Facilitating Online Discussions

Facilitating Online Discussions
A significant amount of online learning and collaboration can be accomplished through discussion boards. Therefore, it is important that teachers are aware of how to facilitate meaningful discussions that engage learners and promote a cohesive online community.
When using discussion boards in an online course, students can:
  • Become active learners.
  • Become reflective learners.
  • Discuss lectures, assessments and assigned readings with other students and teachers.
  • Present their own viewpoints and consider other diverse perspectives.

Discussions in an online course are very much like face-to-face discussions and require preparation and active management. Here are some tips for both planning and facilitating a successful discussion.

When using online discussions boards, you should:

These steps may be helpful to conduct your online lesson:

  1. Tell your students why you are using an online discussion in your course and how this relates to the learning outcomes. Set clear expectations about the requirements of online discussions.
  2. Use open-ended questions which target higher-order thinking skills. To facilitate a deep and meaningful discussion, your initial discussion post should be interesting, engaging and perhaps controversial so that it allows for a number of different perspectives from your students.
  3. Relate discussion activities to assessments. In order to help students to see why a particular discussion is relevant, give them a prompt that indicates how the discussion will help them with their future assessments.
  4. In large classes, divide your students into smaller groups of 5-8 to provide an opportunity for all to participate in the discussion. You can learn how to set up groups with their own discussion board in Blackboard by viewing this video.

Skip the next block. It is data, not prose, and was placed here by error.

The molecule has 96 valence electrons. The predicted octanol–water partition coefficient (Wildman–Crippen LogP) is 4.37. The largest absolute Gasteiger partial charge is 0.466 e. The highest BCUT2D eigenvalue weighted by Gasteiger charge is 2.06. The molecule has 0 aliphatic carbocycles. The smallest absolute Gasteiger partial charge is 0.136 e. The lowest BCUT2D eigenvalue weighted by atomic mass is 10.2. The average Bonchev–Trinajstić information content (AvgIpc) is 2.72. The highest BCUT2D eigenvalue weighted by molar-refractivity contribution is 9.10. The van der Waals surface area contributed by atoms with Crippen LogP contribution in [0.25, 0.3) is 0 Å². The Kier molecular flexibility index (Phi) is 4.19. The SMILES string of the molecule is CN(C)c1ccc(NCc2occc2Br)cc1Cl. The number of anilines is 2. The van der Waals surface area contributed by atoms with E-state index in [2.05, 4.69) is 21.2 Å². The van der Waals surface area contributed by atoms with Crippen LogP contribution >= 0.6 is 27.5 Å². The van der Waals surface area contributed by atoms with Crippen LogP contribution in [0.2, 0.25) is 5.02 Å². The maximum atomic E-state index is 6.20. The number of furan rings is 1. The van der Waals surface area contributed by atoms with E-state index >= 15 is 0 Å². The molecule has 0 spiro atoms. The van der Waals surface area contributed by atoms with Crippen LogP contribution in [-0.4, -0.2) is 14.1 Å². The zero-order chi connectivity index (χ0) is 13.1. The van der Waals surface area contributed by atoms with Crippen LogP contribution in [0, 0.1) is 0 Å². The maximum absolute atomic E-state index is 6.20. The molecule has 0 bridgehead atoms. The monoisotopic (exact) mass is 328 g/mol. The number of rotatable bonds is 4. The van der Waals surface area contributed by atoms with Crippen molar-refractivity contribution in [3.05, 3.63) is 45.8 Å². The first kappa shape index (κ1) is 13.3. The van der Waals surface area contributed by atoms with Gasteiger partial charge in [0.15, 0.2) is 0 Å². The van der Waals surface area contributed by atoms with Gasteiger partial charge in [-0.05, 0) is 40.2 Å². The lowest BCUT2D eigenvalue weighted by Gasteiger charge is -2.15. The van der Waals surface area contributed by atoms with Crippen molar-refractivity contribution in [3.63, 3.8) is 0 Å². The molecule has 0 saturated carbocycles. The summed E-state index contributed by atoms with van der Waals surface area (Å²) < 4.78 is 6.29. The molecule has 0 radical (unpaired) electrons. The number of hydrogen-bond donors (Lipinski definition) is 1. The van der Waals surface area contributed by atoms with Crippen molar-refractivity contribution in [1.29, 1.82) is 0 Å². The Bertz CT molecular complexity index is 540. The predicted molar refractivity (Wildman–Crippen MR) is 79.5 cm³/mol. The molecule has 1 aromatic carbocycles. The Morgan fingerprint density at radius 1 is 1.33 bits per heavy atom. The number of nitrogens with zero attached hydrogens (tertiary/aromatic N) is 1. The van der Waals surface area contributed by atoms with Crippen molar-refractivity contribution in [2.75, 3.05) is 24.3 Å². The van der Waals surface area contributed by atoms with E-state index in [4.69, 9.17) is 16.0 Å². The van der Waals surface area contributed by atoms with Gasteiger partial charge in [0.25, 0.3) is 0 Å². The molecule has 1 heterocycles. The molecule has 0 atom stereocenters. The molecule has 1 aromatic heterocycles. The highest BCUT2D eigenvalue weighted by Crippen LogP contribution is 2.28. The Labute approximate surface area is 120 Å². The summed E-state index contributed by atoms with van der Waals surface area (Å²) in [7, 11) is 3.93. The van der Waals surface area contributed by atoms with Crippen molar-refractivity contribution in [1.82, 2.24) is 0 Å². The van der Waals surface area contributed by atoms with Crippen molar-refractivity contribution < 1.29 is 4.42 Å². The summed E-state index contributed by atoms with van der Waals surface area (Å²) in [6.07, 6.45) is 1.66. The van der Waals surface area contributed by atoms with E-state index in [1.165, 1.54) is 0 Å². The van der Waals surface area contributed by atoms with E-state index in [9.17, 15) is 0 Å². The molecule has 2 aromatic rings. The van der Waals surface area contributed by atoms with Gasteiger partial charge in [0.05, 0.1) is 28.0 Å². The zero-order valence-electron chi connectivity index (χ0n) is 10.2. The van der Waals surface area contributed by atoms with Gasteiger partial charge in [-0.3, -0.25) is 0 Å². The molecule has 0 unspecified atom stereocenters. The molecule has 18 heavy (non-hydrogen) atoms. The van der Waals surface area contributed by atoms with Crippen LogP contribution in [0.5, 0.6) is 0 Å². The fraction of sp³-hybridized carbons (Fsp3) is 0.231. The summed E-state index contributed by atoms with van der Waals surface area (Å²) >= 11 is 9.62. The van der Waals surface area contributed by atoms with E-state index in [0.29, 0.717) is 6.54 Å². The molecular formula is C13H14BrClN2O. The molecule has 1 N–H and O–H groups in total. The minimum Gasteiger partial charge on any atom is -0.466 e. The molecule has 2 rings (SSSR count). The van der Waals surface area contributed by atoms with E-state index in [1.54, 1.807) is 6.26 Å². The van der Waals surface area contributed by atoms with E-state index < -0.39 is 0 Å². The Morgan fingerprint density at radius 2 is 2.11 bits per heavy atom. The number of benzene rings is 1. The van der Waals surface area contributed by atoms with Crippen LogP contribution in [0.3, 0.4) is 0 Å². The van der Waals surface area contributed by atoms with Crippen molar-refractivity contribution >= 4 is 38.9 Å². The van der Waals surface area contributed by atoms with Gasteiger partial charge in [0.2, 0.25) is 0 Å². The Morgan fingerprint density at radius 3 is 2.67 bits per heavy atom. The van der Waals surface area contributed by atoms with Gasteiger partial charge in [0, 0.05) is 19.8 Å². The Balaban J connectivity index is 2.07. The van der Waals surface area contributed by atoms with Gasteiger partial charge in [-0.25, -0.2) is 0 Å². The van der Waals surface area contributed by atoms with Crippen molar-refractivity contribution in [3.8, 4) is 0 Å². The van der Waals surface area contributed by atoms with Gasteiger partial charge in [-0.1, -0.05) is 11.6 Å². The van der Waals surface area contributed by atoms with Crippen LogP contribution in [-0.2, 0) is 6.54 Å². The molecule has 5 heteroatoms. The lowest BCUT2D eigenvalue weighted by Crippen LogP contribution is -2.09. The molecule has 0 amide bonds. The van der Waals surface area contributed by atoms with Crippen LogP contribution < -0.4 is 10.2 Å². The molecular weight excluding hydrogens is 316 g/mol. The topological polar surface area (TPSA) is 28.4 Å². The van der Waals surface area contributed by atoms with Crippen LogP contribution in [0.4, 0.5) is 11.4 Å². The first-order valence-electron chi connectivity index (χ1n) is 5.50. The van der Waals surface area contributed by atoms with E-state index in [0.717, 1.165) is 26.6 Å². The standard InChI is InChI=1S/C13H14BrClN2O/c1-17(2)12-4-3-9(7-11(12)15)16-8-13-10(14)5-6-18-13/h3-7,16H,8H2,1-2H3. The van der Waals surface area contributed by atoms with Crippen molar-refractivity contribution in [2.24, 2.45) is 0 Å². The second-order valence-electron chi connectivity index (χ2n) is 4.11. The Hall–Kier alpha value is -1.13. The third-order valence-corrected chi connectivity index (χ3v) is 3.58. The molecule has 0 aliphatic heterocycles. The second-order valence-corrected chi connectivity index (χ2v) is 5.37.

5. Let your students know when you will be monitoring and replying to discussions. For example, “I’ll be in the discussions every Friday” or “I’ll be checking the discussions three times a week”.
  6. If you are grading your discussions, reward good work by assigning marks based on the quality of posts, not frequency. You should also make rubrics available to your students in order to guide the quality of their posts.
  7. Make discussions engaging by varying the types of discussion activities. Examples include: structured debates, case studies, building FAQs and collaborative project work.
Creating a Discussion Board in Blackboard:

You can also view a video guide here .

  1. Log into your Blackboard course and go to the Discussions area.

  2. On the main Discussion Board page, click Create Forum.

  3. Type a Name. Students will click this name to access the forum. Optionally, type instructions or a description in the Description text box and set the Forum Availability to Yes.

  4. Change the Forum Settings to choose whether to allow anonymous posts, file attachments, thread creation, subscription, grading and member rating of posts.
  5. Press Submit.
EDC Support Updates
  • Webinars: Be sure to check our line-up of live online Webinars and if you cannot make it to a session or want to review previous sessions you can access the videos online here
  • Our Blackboard Templates can help you build engaging and interactive online classes

Previous Newsletters
Quickstart guide
Making teaching videos from home (webinar)
Using uRewind to support video assignments
Designing open-book take-home assessments
Building engaging online learning
Turnitin and online feedback
Teaching and learning at PolyU after the disruption
New Website on Online Teaching and new resources for teachers, DLTCs, HoDs, CLOs and students
Using Microsoft Teams to Deliver Synchronous Online Classes
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